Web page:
The gospel text for Epiphany is always the story of the Magi in Matthew 2. They saw the light, an unusual star, and followed it to Palestine, where, naturally, they went to Jerusalem. Where else would a king be born? They go to the king to inquire where the new king was to be found. King Herod consults the priests and elders, then sends magi to Bethlehem and they find the baby Jesus, and offer him gifts of gold, frankincense, and myrrh.
Familiar story, right? It usually gets lumped into the Christmas story with the shepherds and the manger. All of our Nativity Scenes have Mary & Joseph, Jesus in a manger, shepherds, and three kings, right?
There are lots of myths and stories about these Magi, very little of which is actually known to be true. Magi were NOT kings, NOT wise men. Instead, they were pagan, dream-interpreting, fortune-telling, psychic hot-line, Tarot card readers. They represent to Mary and Joseph and other good religious people of the day idolatry and religious hocus-pocus, those who told the future using chicken gizzards and tea leaves. They were not royal, respected, or educated. They were everything the people of God were not.
Yet in Matthew’s gospel, they are the first to come and worship the Christ child. God called them—of all people—God revealed to them the newborn king, the Savior of the world.
God didn’t come to the magi because of the purity of their doctrine, the morality of their lives, or the correctness of their faith! God came to them, called them, gave them an epiphany because God’s love includes everyone. Jesus has come for the sake of everyone.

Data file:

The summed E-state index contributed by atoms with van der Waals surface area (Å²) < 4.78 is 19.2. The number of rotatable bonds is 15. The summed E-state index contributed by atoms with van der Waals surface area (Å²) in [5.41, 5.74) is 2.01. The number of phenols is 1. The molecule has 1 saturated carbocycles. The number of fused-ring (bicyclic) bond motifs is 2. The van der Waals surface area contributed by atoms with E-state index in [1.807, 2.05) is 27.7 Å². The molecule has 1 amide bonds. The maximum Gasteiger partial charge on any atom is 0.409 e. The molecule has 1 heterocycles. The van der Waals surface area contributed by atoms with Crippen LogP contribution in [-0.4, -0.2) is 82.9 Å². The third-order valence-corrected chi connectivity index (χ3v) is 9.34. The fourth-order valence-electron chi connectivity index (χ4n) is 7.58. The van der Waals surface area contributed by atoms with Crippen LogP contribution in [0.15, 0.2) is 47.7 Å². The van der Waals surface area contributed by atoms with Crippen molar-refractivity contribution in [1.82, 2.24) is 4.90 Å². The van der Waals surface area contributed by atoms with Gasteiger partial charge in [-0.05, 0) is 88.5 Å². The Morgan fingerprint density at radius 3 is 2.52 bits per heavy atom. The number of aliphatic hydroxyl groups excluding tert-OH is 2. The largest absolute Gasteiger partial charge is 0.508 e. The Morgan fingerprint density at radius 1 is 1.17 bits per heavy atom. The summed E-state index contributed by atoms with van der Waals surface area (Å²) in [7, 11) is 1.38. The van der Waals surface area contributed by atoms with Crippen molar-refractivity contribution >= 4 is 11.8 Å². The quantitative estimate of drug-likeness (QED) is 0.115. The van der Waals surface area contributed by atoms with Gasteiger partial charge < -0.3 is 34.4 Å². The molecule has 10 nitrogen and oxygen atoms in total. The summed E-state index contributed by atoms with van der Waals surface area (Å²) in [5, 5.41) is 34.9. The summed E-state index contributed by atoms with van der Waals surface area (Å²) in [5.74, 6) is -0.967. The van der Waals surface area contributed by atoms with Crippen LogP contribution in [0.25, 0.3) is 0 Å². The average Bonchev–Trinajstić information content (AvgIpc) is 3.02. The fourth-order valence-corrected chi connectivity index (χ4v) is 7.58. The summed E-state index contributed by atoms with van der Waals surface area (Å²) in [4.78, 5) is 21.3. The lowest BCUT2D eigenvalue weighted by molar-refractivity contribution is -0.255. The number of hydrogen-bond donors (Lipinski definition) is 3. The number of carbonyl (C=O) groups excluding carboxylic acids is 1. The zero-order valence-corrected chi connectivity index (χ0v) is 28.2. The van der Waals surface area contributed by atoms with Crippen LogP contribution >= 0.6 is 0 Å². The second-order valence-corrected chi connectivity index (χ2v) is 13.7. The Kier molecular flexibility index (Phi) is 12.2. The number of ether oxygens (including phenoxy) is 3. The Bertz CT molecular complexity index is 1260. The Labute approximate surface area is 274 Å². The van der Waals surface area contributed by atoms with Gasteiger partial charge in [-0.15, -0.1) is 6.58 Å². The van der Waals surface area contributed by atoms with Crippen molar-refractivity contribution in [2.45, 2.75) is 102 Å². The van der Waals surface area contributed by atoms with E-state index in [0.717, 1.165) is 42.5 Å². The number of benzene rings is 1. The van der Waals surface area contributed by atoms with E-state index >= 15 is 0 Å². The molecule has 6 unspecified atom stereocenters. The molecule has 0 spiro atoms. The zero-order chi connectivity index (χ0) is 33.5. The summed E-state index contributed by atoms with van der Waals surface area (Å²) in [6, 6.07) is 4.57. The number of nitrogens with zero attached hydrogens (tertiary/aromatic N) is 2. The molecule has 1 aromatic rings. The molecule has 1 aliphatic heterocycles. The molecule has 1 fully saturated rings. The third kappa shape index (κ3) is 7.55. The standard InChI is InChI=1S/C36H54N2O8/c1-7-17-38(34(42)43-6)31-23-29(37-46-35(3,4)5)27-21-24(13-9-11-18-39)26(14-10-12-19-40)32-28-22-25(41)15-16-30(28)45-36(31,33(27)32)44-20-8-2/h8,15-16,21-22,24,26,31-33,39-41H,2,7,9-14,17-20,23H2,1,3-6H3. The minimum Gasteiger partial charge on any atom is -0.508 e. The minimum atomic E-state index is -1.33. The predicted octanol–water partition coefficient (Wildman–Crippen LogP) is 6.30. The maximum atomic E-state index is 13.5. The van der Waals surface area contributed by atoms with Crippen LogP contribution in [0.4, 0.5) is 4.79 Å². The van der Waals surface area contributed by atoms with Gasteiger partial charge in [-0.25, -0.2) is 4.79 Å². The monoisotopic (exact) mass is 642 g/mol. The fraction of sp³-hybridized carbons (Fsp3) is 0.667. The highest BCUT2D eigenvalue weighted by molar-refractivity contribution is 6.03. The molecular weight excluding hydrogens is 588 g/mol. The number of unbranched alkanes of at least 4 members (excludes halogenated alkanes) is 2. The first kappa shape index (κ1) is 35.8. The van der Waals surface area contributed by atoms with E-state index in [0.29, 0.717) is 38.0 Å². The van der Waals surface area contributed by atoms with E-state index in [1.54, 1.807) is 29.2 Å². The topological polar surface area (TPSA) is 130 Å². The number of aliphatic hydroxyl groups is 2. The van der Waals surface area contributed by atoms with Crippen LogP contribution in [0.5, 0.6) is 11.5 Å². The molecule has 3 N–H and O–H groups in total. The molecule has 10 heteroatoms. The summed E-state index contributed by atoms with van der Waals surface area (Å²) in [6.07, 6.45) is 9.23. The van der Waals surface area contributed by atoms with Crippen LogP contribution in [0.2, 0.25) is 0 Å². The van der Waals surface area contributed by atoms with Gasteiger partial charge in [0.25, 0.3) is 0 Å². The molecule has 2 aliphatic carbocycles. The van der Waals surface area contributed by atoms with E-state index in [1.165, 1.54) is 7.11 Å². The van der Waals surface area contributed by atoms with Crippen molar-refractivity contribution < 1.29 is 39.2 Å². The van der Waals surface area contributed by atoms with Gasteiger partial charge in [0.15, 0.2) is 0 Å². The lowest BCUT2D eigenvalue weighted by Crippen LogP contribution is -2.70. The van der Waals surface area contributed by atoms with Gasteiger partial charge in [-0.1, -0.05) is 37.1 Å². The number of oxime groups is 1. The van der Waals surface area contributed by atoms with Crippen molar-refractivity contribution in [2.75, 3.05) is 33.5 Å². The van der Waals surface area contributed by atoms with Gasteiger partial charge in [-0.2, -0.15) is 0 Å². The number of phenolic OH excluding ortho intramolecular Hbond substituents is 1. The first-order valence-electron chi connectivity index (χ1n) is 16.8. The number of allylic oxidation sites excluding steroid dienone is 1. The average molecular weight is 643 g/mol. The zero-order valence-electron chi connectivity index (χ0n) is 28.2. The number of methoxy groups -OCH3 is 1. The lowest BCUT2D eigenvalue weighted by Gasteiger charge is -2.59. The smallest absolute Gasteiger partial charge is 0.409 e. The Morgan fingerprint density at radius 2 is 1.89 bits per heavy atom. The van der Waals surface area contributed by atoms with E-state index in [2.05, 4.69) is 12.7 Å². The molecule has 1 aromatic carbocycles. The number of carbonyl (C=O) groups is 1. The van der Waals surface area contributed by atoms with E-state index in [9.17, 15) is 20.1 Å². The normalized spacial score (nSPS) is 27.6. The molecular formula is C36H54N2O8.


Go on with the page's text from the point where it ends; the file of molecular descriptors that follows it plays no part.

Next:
God came to them in a different way, but a way they could recognize—through a star. God entered their lives and called them from within their own lives and their own experience. Like God does for all of us, God enters our world, our lives, our particularities and reveals God’s own self in ways we can recognize.
That’s first: are we paying attention as God comes into our lives with epiphanies, working in ways we don’t expect? When was the last time God surprised you?
Let me tell one. I volunteer as a big brother with Big Brothers Big Sisters of Colorado. In December they held a holiday party for the 25 or so Bigs and Littles that are part of our local program. The sponsor for this party is a financial company that buys past-due loans and muscles people into paying them. A long time ago I was on the wrong end of a company like this, and it wasn’t a good experience.
But for this party, this company provided a full meal for all these Bigs and Littles plus their families. They gave all the kids an opportunity to earn Monopoly money and use it to go into a room and buy presents for their families that this company had provided. They then gave each of the 25 Littles a personal gift based on their individual interests. And finally, they gave each Little, 25 of them, a new laptop computer. The generosity shown these families that are enduring some hardships blew me away. And it made me angry. What business did these people have being part of God’s generosity? That is reserved for us, the godly people! It was God’s own generosity, coming from a company that I didn’t want it to come from. An epiphany. A surprise.
Pay attention for God’s epiphanies. They’ll surprise you. And they change you.
We recognize in a new way God’s forgiveness, then we are drawn more deeply to forgive.
We recognize in a new way God’s generosity, then we are drawn more deeply to be generous.
We recognize in a new way God’s mercy, then we are drawn more deeply into mercy.
Is your capacity for forgiveness increasing? Are you becoming more generous? Are you showing more mercy? Pay attention, because the good news is that God is doing these things in you and around you every day.
Pay attention. Be ready. The star of Bethlehem is even now shining in our lives. God is revealing God’s self—an epiphany. Watch for the star, God’s presence in your life, be surprised where you discover forgiveness, generosity, compassion. Then watch for God to allow you to have the ability to offer forgiveness, generosity, compassion. God’s love includes everyone. Even you. Jesus has come for the sake of everyone. Even you.